And yes, this movie includes some decent scenes.  Maybe the most effective is that of the submarine Seahawk discovering Godzilla in an iceberg and the crew subsequently wishing they hadn’t.  The miniature of the sub is first-rate, and an overhead shot shows Godzilla impressively breaking free from his icy prison.

Other on-target moments:

  • The giant octopus attack on Faro Island.
  • Kong emerging from the sea after his imprisoning raft has exploded.
  • Godzilla’s bouts with the Japanese military.
  • Kong toppling electrical towers and making short work of a passenger train. 

Even much of Kong and Godzilla’s battle is well-filmed.  Their stomping through a cluster of Japanese houses as they grapple with one another is effective.  But the best scene in the movie occurs when Kong and Godzilla square off on opposite sides of Atami Castle.  The quick, back-and-forth close-ups of Kong and Godzilla as they plow through the crumbling tourist attraction are first-rate, and their subsequent slow-motion tumble into the sea is likewise noteworthy.

But as for Godzilla’s foolish arm-waving and inane “laughing” and Kong’s silly little leaps, well . . . I hope the kids liked it.

Much of the “human comedy” is just as painful, of course.  After all, who can forget one of the characters complaining about his corns and hamming it up while flinging away an obvious rubber lizard?  Such “comedy relief” stands in stark contrast to the more serious scenes involving the Japanese military and political leaders.

King Kong vs. Godzilla Still.

In addition, the quality of the miniatures and special effects varies from good to awful to everything in between.  Of course, one of the things that hampers most of the monster scenes is the fact that almost all of them are filmed in real-time; very rarely is the camera over-cranked.  This is a shame, because scenes such as Godzilla confronting the array of electrical towers and Kong loping through Tokyo would have been so much more convincing if they had been filmed in high-speed, which adds mass and greater realism not only to suitmation monsters, but to crumbling miniatures as well.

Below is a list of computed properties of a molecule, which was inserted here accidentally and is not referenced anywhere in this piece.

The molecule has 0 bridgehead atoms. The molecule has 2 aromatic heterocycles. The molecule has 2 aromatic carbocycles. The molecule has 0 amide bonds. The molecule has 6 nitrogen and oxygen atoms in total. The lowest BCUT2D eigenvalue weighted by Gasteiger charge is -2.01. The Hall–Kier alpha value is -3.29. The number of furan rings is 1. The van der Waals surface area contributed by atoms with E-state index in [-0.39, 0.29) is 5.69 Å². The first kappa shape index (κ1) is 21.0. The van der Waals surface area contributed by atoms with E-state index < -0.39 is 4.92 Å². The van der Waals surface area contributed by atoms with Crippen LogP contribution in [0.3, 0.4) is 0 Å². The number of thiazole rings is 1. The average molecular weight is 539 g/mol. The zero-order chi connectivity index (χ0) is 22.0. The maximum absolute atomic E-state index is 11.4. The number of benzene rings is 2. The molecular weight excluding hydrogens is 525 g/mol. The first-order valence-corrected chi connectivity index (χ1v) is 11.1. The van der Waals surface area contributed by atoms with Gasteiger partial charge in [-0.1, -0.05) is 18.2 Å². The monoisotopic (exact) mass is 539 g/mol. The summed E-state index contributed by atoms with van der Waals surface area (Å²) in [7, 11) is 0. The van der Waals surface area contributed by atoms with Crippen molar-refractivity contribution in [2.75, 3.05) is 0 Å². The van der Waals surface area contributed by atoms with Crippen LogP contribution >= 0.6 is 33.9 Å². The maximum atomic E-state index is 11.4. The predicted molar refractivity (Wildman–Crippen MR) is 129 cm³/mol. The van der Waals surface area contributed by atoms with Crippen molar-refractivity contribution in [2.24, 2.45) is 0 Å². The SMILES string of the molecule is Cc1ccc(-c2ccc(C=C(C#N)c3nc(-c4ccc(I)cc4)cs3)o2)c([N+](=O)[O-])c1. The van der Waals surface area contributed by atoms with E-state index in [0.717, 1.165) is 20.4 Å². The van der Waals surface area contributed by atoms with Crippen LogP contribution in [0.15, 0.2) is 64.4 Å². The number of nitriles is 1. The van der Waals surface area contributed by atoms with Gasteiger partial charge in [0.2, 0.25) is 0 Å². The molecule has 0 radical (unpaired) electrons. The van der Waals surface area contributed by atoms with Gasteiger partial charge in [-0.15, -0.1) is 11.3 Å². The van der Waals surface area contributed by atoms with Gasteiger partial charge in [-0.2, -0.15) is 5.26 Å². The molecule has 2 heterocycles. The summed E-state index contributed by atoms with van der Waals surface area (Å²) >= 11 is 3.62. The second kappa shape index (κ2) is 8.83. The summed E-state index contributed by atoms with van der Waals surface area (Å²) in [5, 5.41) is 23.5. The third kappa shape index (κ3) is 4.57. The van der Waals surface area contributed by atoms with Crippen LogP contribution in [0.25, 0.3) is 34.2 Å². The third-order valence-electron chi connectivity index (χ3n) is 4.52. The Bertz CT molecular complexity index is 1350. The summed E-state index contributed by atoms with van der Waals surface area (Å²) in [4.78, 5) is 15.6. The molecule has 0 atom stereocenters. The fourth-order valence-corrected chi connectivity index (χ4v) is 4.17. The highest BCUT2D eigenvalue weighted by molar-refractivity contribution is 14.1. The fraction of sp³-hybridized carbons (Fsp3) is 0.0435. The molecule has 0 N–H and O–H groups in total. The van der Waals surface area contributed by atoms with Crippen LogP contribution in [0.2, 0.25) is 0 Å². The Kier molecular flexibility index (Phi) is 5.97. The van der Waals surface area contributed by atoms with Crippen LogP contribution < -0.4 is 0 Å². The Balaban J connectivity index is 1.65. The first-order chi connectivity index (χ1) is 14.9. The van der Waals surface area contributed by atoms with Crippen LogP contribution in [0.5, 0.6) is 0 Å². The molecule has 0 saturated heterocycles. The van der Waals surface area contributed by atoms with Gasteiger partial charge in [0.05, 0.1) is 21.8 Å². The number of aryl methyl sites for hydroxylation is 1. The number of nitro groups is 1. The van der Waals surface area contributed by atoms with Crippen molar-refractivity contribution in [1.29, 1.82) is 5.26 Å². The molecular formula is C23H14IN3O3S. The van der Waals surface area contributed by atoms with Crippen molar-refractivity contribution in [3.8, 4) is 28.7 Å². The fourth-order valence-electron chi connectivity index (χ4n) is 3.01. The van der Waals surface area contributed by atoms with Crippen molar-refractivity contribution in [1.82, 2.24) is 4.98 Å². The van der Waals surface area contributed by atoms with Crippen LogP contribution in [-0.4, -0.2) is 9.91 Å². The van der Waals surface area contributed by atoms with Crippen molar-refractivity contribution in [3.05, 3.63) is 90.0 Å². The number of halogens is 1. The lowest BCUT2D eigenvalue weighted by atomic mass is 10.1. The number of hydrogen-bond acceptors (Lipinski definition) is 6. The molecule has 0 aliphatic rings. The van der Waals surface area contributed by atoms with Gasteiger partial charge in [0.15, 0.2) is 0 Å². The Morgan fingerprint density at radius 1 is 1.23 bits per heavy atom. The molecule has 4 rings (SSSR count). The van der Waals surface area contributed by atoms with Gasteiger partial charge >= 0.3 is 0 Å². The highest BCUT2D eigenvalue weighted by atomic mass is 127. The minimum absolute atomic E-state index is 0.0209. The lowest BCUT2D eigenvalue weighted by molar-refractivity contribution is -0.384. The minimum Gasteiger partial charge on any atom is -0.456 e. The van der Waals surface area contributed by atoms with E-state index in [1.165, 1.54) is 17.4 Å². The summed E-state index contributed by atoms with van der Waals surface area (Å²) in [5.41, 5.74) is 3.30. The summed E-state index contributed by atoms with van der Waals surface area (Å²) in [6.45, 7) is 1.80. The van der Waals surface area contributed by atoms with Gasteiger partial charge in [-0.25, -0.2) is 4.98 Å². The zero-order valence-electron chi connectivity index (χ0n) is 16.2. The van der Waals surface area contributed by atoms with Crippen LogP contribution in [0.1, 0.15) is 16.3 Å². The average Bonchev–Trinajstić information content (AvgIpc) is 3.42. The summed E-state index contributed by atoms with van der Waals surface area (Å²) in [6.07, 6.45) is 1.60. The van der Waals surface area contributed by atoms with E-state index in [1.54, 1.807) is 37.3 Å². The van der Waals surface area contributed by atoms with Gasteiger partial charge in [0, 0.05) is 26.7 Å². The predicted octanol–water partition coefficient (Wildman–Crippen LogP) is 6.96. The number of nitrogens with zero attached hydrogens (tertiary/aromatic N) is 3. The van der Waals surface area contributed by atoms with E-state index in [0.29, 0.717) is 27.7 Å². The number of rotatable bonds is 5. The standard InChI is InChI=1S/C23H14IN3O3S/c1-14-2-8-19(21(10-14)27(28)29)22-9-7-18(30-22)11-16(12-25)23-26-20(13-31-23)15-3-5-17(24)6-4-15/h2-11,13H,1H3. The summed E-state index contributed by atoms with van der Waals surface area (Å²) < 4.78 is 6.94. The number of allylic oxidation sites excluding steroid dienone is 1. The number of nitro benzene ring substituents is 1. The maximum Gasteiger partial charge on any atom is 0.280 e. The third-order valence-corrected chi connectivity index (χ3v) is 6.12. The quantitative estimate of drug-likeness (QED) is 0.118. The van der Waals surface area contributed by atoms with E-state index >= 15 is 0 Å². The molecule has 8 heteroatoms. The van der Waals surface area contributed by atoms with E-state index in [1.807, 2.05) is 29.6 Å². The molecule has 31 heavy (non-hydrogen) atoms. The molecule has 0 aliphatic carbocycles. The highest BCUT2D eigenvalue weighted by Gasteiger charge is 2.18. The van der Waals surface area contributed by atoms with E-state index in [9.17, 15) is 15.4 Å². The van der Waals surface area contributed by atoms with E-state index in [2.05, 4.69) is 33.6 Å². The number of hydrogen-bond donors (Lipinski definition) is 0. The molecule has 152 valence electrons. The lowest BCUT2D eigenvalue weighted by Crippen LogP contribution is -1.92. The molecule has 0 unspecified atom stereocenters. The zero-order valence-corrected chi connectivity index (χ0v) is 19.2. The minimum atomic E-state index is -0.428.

Yet despite everything I’ve said or haven’t said, I admit I have a certain grudging fondness for King Kong vs. Godzilla.  And in the film’s defense, it didn’t ask to be saddled with the tedious and often ludicrous American-made “U.N. news” scenes that periodically drive a stake into the pacing’s heart.  Nor did it ask to have the American producers almost totally remove Akira Ikubuke’s fine music score, only to replace it with old Universal horror and monster movie motifs, most prominently the theme from The Creature from the Black Lagoon.

I have seen the Japanese version of the film minus English subtitles, and it obviously flows better than its Americanized counterpart.  In addition, you can tell that the Japanese version is intended to be a satire of corporate greed and television, which might somewhat explain the kaiju spoofing.  The color is vibrant, and the inferior matte work looks better than it does in the Americanized version.  Still, in an early 1990’s interview, director Ishiro Honda himself expressed regret that the movie treats Godzilla in a basically juvenile manner.

For me, the best aspect of King Kong vs. Godzilla is the concept itself: that of having the most famous Western giant monster clash with the most famous Eastern giant monster, the two battling behemoths toppling buildings and pagodas in their wake as hundreds of panicked citizens flee before them.  Maybe someday, in another world or another century, this pivotal kaiju eiga will be remade to realize its potential as the greatest monster meet spectacle of all time.  In the meantime, we still have the entire Godzilla movie canon to keep us company.  Think that’ll be enough?